The concept of “mural” takes a new life at 1110 Chaucer St., just above San Pablo Avenue between Channing Way and Bancroft Way. Winding its way from the east end of the house westward, around the corner of the house and up to the chimney, is a celebration of fairies and California native plants.
The mural is the result of a collaboration about 15 years ago between home owner Riley and then-tenant Stefen. Two people with single-name names! Riley restores urban creeks. Stefen paints murals.
Stefen’s most famous and beloved mural was on the side of a Dutch Boy paint store on Milvia at University.
In 1977, the store passed to a new owner who opened Au Coquelet there. One night the mural was painted over. The owner posted a note in the window, denying that whitewashing the mural had been an act of vandalism. “It is an effort to alleviate the suffering of Mr. Stefen the artist. The destruction of his painting (or heart) is due to work required by the city of Berkeley for public safety reasons.”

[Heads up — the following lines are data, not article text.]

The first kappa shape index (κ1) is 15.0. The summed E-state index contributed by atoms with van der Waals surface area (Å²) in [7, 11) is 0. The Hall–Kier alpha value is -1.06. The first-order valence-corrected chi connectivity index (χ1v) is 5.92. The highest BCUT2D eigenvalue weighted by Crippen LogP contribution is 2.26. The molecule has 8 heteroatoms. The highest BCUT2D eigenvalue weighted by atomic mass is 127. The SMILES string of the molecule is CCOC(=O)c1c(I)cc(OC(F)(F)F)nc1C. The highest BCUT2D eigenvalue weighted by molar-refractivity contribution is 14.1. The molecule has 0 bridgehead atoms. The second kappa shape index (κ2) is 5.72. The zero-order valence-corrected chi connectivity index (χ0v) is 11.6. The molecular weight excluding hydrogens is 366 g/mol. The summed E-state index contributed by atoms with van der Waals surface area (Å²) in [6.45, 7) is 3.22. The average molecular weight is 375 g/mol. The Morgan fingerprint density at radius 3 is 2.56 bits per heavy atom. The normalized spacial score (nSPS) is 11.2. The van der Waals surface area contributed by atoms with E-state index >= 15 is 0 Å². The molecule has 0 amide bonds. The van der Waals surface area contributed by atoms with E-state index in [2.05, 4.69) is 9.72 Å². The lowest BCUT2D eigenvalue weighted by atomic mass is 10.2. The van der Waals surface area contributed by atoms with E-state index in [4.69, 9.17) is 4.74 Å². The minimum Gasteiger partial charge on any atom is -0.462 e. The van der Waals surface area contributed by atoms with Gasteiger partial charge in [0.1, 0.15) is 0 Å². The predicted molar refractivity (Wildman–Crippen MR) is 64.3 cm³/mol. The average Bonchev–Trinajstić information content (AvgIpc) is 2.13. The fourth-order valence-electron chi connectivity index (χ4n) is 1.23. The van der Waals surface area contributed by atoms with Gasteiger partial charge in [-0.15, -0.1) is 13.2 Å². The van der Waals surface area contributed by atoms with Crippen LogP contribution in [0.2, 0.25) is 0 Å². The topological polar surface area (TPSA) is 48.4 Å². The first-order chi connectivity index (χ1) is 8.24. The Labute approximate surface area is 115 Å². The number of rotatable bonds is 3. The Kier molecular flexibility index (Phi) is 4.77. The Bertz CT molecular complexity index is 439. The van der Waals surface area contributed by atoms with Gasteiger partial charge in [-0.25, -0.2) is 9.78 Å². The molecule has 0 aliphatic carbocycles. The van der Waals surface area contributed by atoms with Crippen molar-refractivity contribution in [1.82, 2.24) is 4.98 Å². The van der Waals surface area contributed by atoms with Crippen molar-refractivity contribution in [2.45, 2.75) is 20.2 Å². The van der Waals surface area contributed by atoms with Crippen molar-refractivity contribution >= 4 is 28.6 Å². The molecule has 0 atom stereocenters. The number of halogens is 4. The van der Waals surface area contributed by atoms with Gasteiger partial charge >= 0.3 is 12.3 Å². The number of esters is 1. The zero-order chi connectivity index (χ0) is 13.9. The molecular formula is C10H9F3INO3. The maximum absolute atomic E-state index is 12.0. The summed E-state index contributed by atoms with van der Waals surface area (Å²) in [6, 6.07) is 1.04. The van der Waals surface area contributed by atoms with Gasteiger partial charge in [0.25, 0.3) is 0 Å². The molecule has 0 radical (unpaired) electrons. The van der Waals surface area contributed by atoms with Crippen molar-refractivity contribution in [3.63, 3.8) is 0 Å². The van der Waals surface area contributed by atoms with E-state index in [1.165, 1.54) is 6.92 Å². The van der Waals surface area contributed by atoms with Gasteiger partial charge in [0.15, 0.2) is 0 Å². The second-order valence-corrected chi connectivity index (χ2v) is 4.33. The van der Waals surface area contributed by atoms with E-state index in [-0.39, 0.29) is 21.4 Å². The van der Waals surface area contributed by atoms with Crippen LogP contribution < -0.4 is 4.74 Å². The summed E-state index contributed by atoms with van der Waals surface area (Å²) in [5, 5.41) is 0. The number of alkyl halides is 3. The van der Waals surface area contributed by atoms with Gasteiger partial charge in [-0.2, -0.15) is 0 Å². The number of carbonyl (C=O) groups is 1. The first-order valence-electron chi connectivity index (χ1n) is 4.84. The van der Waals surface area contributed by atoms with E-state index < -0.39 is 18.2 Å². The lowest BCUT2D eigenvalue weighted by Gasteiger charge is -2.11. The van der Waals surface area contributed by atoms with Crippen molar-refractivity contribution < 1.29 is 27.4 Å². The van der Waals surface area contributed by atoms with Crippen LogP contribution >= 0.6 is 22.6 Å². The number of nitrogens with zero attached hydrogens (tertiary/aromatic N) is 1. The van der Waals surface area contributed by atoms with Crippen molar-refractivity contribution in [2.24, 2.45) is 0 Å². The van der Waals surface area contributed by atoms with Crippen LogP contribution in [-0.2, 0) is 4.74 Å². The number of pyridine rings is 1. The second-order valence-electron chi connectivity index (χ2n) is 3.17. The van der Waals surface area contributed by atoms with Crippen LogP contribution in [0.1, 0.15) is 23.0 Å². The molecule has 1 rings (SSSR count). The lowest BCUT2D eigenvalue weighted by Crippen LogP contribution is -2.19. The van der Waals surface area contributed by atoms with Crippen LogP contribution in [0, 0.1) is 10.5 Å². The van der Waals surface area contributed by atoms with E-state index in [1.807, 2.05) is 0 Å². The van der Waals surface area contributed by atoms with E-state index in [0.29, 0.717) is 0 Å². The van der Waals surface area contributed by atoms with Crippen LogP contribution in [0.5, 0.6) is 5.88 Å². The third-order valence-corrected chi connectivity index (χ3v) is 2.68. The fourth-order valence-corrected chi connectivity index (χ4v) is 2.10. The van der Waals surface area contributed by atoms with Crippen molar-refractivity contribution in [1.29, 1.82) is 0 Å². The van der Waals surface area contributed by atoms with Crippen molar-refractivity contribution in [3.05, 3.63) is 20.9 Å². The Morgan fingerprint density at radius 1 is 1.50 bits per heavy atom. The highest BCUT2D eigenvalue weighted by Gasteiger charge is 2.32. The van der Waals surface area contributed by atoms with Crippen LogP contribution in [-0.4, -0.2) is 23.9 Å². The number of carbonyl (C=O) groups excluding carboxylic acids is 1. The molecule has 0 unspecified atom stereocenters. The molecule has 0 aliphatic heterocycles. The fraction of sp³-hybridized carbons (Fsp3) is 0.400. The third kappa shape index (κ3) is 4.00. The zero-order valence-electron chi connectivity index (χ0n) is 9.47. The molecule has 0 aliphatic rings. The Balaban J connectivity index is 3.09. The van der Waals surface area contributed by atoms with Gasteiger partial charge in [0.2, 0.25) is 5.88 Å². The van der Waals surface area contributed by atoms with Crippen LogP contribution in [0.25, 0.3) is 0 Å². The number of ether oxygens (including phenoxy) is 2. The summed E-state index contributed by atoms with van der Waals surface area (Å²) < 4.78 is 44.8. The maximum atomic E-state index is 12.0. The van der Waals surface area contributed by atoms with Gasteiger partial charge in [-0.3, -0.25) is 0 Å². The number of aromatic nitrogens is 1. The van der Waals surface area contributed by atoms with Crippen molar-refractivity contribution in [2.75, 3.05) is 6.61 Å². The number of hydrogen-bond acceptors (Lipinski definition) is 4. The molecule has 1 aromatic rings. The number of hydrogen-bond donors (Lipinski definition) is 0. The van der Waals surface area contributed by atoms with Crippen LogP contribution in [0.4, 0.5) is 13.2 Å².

Stefen and Riley designed a mural for the front of the Chaucer Street house that highlights fairies California native plants. The fairy research was extensive. Riley’s native plant knowledge was already extensive.
There are Brownies, fairies, deer mice with red hats, pixies, goblins, and trolls.
I don’t think that there is an example of Quirky Berkeley that is more suited for quirky-loving children than this mural. Riley leaves copies of a self-guided tour of the mural in the mail box beneath the cat mail box, detailing the plants and fairies depicted. If I had young children I would take them to Chaucer Street this weekend. It is a lovely and generous gift to the street.
Tom Dalzell, a labor lawyer, created a website, Quirky Berkeley, to share all the whimsical objects he has captured with his iPhone. The site now has more than 8,600 photographs of quirky objects around town as well as posts where the 30-year resident muses on what it all means.